by Marty Demarest
Most movie studios reserve the multi-disc, collector's edition, hand-signed-in-a-special-carrying-case DVD treatment for science-fiction/fantasy extravaganzas and cult favorites. The extra time and room available on the DVD format make a perfect place for deleted scenes, behind-the-scenes documentaries and long-winded, self-congratulatory commentaries. In other words, movie studios usually put enough stuff on a DVD to make paying the inflated prices worthwhile.
But Warner Brothers has gone overboard with the three-disc set for Clint Eastwood's Mystic River. I understand that as an Oscar-nominated film directed by Clint Eastwood, it's something of a prestige project. All of the actors, from Tim Robbins to Sean Penn, are heavy hitters who were clearly devoted to the project. The screenplay by Brian Helgeland is a perfect example of how to turn a good book into a successful movie. But three discs?
Based on Dennis Lehane's novel, Mystic River tells the story of three Southies -- boys from Boston's working-class South Side -- named Jimmy, Sean and Dave. Though close to each other as children, the abduction and sexual abuse of Dave leads to the end of their friendship -- and to the beginnings of difficult adulthoods. Much of the movie catches up with the boys later in life, when the paths of all three cross again. This time, it's Jimmy (Penn) who suffers a personal trauma. Sean (Kevin Bacon), who has grown up to be a homicide detective, comes back into his life as a result. Dave, who has grown up haunted and unsettled, creeps back into the picture as his wife (Marcia Gay Harden) becomes suspicious of his recent behavior.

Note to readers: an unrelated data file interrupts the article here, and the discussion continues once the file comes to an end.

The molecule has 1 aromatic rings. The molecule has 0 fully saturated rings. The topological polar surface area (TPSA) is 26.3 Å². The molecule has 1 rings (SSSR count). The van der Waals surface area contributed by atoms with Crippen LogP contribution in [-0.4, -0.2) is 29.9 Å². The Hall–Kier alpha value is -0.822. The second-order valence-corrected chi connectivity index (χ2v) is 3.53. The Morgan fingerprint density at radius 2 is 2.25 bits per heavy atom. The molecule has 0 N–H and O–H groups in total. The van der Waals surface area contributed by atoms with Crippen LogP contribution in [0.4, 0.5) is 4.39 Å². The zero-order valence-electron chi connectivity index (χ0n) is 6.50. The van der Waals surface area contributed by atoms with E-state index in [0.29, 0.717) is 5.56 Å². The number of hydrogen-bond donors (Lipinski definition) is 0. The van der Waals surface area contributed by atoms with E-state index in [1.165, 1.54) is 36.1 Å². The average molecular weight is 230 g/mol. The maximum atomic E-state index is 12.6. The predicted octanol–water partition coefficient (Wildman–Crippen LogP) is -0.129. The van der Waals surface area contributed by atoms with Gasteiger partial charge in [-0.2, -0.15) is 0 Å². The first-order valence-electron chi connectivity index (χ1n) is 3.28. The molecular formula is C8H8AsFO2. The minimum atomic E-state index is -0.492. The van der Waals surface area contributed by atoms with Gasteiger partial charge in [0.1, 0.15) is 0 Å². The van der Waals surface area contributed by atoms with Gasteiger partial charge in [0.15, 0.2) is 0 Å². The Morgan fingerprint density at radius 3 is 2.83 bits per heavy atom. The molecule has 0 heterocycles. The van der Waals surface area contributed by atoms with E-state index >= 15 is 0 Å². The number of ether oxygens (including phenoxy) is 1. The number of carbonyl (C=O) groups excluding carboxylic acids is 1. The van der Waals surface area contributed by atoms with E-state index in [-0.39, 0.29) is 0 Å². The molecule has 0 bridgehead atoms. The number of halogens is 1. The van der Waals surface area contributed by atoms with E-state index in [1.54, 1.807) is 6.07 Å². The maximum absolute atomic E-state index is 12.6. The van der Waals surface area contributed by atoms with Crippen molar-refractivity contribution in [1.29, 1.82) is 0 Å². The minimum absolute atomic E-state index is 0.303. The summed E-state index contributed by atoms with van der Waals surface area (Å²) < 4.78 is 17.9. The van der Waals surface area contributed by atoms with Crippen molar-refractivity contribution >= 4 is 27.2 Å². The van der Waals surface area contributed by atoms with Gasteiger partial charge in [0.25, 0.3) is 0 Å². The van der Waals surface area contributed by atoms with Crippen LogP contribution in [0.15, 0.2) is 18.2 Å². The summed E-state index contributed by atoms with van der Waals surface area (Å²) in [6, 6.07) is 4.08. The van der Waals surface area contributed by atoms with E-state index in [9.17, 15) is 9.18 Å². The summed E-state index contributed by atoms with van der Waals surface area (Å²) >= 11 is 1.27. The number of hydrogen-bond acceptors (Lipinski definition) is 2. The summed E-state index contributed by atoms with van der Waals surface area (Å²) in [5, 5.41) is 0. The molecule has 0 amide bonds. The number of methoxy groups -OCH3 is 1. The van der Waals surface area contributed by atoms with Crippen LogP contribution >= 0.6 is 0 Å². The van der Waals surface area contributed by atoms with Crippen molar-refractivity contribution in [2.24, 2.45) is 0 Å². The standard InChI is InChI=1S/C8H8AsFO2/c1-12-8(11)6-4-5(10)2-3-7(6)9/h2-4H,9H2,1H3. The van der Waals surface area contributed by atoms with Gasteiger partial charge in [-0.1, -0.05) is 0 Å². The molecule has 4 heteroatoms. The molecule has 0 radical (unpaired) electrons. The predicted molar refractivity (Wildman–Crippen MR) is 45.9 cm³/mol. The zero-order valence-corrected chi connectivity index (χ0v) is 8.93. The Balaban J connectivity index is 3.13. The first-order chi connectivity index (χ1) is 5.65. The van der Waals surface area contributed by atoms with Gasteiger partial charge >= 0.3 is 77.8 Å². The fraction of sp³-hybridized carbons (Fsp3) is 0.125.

In an ensemble-cast, intricate drama such as Mystic River, more complications are bound to emerge. Story threads appear from the details that Eastwood includes in each scene, and all of the actors inhabit their characters with serious, heady understanding. (Penn's family-man/reformed gangster is particularly well-done.) But even as the plot and emotional core of Mystic River grows, there's not much to it outside of the movie.
Nevertheless, Warner Brothers has filled the other two DVDs with unnecessary extras. One of the discs -- an entire one -- is the movie's soundtrack. The other contains increasingly fatuous interviews with the director and cast from the Charlie Rose Show. Mystic River is a brilliant movie, but at $40 for three discs, you might want to consider the standard version instead for your home DVD library.
Publication date: 06/10/04